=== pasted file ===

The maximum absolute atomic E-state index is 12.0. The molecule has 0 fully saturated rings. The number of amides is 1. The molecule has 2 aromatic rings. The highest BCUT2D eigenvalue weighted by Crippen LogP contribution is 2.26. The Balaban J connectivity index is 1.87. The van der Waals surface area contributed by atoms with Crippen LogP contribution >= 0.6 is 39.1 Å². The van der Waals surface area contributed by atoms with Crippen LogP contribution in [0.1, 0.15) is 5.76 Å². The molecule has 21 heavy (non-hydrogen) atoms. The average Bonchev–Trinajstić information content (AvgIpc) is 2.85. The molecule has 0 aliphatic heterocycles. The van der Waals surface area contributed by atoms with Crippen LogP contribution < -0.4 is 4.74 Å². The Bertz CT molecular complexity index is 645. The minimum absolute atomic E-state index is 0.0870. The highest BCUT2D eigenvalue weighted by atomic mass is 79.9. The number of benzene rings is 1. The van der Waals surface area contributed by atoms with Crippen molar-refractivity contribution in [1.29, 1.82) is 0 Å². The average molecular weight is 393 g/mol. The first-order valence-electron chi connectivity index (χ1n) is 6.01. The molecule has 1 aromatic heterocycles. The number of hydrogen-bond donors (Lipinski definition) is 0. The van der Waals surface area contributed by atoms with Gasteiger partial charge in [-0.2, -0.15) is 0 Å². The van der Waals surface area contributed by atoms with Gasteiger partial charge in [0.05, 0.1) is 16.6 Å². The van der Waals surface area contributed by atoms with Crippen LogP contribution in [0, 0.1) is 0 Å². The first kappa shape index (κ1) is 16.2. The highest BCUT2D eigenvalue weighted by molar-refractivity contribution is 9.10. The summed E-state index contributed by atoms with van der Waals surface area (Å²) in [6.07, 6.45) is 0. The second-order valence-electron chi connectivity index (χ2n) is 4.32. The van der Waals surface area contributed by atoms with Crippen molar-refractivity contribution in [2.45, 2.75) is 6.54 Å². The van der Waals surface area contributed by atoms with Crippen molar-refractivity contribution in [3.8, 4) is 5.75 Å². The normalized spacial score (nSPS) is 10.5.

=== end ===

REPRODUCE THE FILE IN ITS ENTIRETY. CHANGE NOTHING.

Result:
The maximum absolute atomic E-state index is 12.0. The molecule has 0 fully saturated rings. The number of amides is 1. The molecule has 2 aromatic rings. The highest BCUT2D eigenvalue weighted by Crippen LogP contribution is 2.26. The Balaban J connectivity index is 1.87. The van der Waals surface area contributed by atoms with Crippen LogP contribution >= 0.6 is 39.1 Å². The van der Waals surface area contributed by atoms with Crippen LogP contribution in [0.1, 0.15) is 5.76 Å². The molecule has 21 heavy (non-hydrogen) atoms. The average Bonchev–Trinajstić information content (AvgIpc) is 2.85. The molecule has 0 aliphatic heterocycles. The van der Waals surface area contributed by atoms with Crippen LogP contribution < -0.4 is 4.74 Å². The Bertz CT molecular complexity index is 645. The minimum absolute atomic E-state index is 0.0870. The highest BCUT2D eigenvalue weighted by atomic mass is 79.9. The number of benzene rings is 1. The van der Waals surface area contributed by atoms with Crippen molar-refractivity contribution in [1.29, 1.82) is 0 Å². The average molecular weight is 393 g/mol. The first-order valence-electron chi connectivity index (χ1n) is 6.01. The molecule has 1 aromatic heterocycles. The number of hydrogen-bond donors (Lipinski definition) is 0. The van der Waals surface area contributed by atoms with Gasteiger partial charge in [-0.2, -0.15) is 0 Å². The van der Waals surface area contributed by atoms with Gasteiger partial charge in [0.05, 0.1) is 16.6 Å². The van der Waals surface area contributed by atoms with Crippen LogP contribution in [0, 0.1) is 0 Å². The first kappa shape index (κ1) is 16.2. The highest BCUT2D eigenvalue weighted by molar-refractivity contribution is 9.10. The summed E-state index contributed by atoms with van der Waals surface area (Å²) in [6.07, 6.45) is 0. The second-order valence-electron chi connectivity index (χ2n) is 4.32. The van der Waals surface area contributed by atoms with Crippen molar-refractivity contribution in [2.45, 2.75) is 6.54 Å². The van der Waals surface area contributed by atoms with Crippen molar-refractivity contribution in [3.8, 4) is 5.75 Å². The normalized spacial score (nSPS) is 10.5.